Wednesday Apr 23, 2014
ITA Software PDF Print
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Written by Elizabeth Millard   
Thursday, 31 October 2002 19:00
Zooming to a travel site near you.

Before online travel sites like Orbitz and Travelocity gave ordinary citizens the ability to book their own trips, travel was the domain of agents who were forced to tame an unruly reservation system and track down flights by using, of all things, a printed schedule book. Then came the Internet boom, and with the future of travel e-booking upon us, at the forefront of the trend is Cambridge-based ITA Software, a developer of airline pricing and shopping software. The company's CIO and co-founder, Dave Baggett, talks about life on the software runway.

How did ITA get started in developing such specifically targeted software?

When our founder, Jeremy Wertheimer, was still in college, he had some friends who were travel agents and one day he was looking at their software, and was appalled. They were working on systems that forced them to do all the work, that forced them to learn a lot of cryptic commands, and spend so much time on just navigating through the bad interface. It had been a very impressive system when it was introduced in the late 1960s, but thirty years later, it was just primitive. So, he began writing the code for a program that would be a search engine for airfares, so the travel agents wouldn't have to deal with that clunky system.

Who are your customers?

We target a couple of different areas. One is the airlines themselves, because what they're looking at is to get more control over the distribution of product, and to do that they'd like to have a more flexible pricing system. The way of doing it before was not flexible at all, but we run an ASP model where the airlines can license the technology, they don't have to pay for the mainframe, so we can make changes to the software very quickly, and that's very good for them. We've also been doing work with online travel agencies, like Orbitz. We developed the matrix of answers that you see on their site.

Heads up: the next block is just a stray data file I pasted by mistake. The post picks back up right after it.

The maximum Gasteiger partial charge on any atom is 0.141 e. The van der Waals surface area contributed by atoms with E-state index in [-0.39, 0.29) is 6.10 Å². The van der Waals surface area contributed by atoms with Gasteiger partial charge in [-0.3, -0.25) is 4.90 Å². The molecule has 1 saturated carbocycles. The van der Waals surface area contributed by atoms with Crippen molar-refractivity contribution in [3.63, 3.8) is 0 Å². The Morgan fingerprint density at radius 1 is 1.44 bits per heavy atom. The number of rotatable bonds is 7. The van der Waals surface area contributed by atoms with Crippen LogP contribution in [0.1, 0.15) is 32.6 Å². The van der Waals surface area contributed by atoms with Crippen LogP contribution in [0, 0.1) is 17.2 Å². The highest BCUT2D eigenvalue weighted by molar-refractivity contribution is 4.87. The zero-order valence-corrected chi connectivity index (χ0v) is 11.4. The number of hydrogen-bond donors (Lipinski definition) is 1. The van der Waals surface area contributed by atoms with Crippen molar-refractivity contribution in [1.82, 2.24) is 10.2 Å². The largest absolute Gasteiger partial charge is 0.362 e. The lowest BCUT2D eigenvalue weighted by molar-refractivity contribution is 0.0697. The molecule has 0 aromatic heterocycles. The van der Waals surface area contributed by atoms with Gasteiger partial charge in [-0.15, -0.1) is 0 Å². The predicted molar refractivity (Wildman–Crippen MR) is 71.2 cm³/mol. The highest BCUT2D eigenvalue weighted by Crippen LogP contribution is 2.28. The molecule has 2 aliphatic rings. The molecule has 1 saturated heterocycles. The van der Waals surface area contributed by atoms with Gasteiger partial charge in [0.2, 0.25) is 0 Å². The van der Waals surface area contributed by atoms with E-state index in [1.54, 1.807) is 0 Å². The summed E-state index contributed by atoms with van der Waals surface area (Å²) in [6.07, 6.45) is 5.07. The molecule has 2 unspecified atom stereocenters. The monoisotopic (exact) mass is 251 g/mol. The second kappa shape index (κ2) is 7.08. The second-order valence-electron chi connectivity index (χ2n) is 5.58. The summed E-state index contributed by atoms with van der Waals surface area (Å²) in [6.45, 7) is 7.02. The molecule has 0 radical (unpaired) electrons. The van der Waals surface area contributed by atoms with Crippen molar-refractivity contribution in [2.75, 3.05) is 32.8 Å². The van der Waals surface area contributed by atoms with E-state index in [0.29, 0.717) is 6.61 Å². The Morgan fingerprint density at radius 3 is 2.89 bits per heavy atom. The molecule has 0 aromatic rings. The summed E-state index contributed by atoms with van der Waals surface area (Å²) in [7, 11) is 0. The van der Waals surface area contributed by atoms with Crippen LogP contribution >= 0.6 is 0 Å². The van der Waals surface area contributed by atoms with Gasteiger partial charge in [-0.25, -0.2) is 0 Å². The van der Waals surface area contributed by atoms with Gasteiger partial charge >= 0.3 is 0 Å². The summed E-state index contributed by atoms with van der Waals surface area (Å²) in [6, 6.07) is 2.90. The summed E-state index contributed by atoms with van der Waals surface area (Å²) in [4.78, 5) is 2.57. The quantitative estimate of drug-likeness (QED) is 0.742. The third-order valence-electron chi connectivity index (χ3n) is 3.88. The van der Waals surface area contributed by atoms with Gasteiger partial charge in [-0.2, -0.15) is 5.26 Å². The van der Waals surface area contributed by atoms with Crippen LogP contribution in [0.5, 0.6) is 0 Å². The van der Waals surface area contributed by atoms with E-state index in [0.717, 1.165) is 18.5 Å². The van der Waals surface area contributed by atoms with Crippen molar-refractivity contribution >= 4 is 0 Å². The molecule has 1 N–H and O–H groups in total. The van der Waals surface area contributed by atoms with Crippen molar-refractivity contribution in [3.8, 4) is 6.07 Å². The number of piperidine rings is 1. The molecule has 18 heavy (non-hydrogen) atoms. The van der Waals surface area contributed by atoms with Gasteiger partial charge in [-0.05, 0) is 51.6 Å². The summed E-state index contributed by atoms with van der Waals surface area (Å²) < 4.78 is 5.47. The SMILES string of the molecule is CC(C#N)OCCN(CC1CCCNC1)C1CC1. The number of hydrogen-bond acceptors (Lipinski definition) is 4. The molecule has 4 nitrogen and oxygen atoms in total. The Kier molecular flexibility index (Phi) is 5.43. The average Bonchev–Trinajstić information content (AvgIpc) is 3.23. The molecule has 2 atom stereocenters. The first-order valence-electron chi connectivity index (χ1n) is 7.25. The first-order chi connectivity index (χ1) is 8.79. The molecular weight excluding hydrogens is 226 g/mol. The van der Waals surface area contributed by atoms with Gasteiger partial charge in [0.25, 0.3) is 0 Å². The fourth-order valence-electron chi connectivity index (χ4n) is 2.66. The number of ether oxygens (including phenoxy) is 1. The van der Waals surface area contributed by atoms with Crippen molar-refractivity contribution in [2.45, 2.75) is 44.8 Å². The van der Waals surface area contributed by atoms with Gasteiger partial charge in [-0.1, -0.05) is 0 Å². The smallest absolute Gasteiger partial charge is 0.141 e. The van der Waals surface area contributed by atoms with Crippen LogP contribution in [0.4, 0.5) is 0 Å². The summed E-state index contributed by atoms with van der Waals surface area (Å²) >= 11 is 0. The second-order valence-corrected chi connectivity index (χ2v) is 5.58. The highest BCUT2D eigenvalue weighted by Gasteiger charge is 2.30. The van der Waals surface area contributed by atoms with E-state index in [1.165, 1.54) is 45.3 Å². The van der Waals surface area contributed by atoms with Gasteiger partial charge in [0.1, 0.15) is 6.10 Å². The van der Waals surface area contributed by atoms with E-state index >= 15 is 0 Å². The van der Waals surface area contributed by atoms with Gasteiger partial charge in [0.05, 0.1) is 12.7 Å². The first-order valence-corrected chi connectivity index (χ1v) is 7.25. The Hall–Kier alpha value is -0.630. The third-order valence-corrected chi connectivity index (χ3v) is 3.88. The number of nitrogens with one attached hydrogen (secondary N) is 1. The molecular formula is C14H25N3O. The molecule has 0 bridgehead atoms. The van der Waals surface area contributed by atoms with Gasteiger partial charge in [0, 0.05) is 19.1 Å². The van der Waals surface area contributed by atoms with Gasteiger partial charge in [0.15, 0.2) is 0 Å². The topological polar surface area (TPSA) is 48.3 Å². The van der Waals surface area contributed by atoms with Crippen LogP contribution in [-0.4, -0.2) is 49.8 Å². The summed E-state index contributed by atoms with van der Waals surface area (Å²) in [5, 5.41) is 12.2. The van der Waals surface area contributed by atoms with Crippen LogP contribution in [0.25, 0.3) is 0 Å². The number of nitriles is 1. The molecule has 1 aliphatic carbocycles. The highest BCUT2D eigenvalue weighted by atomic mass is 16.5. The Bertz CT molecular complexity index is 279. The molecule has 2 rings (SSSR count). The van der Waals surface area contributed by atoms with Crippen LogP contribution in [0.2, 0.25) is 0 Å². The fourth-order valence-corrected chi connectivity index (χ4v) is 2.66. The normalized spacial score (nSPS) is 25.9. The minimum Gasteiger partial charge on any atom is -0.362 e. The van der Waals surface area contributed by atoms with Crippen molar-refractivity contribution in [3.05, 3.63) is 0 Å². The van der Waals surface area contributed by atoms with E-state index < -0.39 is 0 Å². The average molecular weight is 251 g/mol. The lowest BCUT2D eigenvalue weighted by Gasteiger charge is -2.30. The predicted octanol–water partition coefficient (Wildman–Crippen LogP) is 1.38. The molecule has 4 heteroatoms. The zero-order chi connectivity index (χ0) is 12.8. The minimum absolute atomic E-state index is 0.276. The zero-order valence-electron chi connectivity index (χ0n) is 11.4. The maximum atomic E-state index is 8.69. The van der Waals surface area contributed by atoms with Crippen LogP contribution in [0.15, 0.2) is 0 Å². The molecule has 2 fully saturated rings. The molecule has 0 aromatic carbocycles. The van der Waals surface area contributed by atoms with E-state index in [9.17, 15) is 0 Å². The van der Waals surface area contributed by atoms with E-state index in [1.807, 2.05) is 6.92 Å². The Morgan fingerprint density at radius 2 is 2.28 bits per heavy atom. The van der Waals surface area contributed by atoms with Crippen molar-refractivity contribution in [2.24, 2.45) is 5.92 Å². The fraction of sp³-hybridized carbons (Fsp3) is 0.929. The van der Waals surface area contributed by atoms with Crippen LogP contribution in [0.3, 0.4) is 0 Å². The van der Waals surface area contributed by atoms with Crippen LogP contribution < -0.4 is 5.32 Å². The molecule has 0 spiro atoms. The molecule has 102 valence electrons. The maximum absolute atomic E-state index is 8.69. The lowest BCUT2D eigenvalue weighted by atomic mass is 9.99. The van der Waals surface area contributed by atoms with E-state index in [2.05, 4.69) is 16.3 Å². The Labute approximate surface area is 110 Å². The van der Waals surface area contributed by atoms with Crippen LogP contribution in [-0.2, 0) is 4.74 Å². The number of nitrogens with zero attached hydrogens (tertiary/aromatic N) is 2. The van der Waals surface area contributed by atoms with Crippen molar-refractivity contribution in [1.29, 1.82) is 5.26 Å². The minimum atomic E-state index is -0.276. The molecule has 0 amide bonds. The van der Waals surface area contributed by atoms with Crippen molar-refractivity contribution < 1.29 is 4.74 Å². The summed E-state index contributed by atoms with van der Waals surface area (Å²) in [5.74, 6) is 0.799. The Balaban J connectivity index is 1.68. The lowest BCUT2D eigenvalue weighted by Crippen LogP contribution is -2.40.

What makes your travel software different from others on the Web?

If you go on Orbitz and compare it to some of the other sites, you'll see that our software is better, and I'm not just saying that because of where I work. Simply put, our software finds more solutions, you see more answers. It's like looking at the whole store at once instead of just a series of shelves. That's a big improvement over what's come before. In the past, you could see only nine or ten options, maybe. But because we can do a deeper search, when you go to Orbitz, you can have a more complete picture, you can see many more options.

With online travel agencies and airlines trying to accomplish the same goal, but in different ways, is there any difficulty in developing technology for both?

Not really, but there is tension there. A carrier has to balance between wanting to own their product completely, and participating in a cross-shopping site. Most carriers split the difference and participate in both, because they don't want to be left out of the cross-shopping, which has become so popular. There are carriers, like Southwest, that have decided not to be on online travel sites. They make customers go to their Web site instead, and that's a controversial choice. But they think it works for them.

Does developing such complex software for a niche market mean less competition for you?

Yes, but there are a few companies that we view as competitors, mainly four that have computer reservations systems. However, they view themselves as service companies where we see ourselves as a software company, so it's a very different business model. To illustrate: when you buy an airline ticket from one of those four companies, they get a booking fee, like an agency would. With our focus on making software and getting license revenue, the carriers can run the software themselves and keep the booking fee. So, if you compare models more closely, we do have some competition, but no direct competitors.

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